For these little treats, I basically took the idea of Parmesan tuiles with chopped tomatoes - which I saw in a recent issue of Food & Wine, I think - and went all autumnal (or winter-nal, new word!) on it. I can never decide which cheese is my favorite for pears, bleu, brie, Gruyere, or Manchego, but it seemed to me that Manchego was really the only one that could possibly work for tuiles, so, decision made!
The salad has a good deal of sweet in it, to contrast with Manchego's saltiness, but there's a bit of savory too, because, well, that's what I wanted. These would be great to put out at a party, if you don't find you accidentally ate them all, all by yourself while standing in the kitchen. —fiveandspice
(generous) minced red onion
grated Manchego cheese
1 1/2 tablespoons
softened unsalted butter
plus 2 tsp. all-purpose flour
freshly ground black pepper
1 1/2 cups
diced pears, any variety you'd like, sprinkled with a tsp. of lemon juice to keep them from getting too brown
dried dates, pitted and finely chopped
chopped fresh thyme
good olive oil
In This Recipe
Combine the onion and the vinegar in a small bowl and allow to sit for 15 minutes, then drain and set aside.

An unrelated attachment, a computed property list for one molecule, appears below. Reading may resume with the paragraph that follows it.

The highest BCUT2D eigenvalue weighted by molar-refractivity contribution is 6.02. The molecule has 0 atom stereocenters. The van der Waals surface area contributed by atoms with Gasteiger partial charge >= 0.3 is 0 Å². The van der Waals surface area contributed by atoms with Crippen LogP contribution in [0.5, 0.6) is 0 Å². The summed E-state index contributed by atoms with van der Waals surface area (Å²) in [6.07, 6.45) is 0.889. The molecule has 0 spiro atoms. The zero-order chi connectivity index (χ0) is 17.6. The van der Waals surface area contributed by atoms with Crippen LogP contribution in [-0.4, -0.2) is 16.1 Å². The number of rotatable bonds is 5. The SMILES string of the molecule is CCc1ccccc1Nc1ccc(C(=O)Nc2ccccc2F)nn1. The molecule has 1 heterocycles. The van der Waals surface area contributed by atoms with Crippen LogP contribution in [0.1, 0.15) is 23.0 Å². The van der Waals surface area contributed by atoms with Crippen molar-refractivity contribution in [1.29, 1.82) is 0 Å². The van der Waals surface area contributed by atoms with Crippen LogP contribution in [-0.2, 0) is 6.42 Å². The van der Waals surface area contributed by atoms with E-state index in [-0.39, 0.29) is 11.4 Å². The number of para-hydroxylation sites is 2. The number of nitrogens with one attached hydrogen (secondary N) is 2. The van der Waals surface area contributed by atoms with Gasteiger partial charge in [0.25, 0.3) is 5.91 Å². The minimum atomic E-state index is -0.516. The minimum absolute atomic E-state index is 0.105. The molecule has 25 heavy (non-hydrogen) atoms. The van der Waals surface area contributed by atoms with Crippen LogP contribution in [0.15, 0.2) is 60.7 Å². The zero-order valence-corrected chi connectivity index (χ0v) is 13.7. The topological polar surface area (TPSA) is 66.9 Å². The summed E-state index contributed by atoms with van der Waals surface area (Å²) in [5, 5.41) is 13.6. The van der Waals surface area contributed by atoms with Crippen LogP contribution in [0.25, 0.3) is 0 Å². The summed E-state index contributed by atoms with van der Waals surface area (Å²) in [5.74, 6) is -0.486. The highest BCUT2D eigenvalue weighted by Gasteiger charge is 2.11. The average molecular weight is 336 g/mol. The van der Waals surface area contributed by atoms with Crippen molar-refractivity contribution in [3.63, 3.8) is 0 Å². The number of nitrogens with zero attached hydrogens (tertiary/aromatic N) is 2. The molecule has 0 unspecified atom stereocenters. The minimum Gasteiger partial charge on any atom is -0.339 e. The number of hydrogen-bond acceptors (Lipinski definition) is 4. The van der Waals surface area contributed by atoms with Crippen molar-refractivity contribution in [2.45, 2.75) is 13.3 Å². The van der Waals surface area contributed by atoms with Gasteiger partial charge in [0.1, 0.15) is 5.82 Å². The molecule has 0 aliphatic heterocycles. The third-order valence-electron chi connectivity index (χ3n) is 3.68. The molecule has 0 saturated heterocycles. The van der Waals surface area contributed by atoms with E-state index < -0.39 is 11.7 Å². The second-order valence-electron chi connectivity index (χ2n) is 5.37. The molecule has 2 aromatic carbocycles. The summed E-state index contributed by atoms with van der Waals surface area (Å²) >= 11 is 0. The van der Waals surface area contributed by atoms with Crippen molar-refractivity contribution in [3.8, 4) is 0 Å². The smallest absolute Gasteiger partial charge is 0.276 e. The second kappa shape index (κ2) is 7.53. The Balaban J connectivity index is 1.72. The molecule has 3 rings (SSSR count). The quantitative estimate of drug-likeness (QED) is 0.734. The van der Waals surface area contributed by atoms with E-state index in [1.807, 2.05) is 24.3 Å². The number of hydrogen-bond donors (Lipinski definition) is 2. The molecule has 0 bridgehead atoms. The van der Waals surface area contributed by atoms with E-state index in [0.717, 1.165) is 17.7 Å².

Heat your oven to 400F. In a mixing bowl, stir together the cheese, butter, flour, and pepper until it is all mixed. Then, scoop it out onto a parchment lined baking sheet in 12 equal spoonfuls. Using lightly floured fingers, gently press each mound of cheese mixture into a circle about 1 1/2 inches in diameter.
Bake on the lowest rack in the oven for 7 minutes (rotate the pan halfway through to ensure even baking), until the tuiles are golden. Remove from the oven and let them cool on the baking sheet. Then, transfer them to a plate lined with a paper towel and let them drain any excess fat.
In a medium bowl, gently combine the pear with the red onion, dates, thyme, and olive oil.
Put the tuiles out onto a serving platter, mound spoonfuls of the pear salad on top of them, sprinkle each with a pinch of sea salt and serve.
I like to say I'm a lazy iron chef (I just cook with what I have around), renegade nutritionist, food policy wonk, and inveterate butter and cream enthusiast! My husband and I own a craft distillery in Northern Minnesota called Vikre Distillery (www.vikredistillery.com), where I claimed the title, "arbiter of taste." I also have a doctorate in food policy, for which I studied the changes in diet and health of new immigrants after they come to the United States. I myself am a Norwegian-American dual citizen. So I have a lot of Scandinavian pride, which especially shines through in my cooking on special holidays. Beyond loving all facets of food, I'm a Renaissance woman (translation: bad at focusing), dabbling in a variety of artistic and scientific endeavors.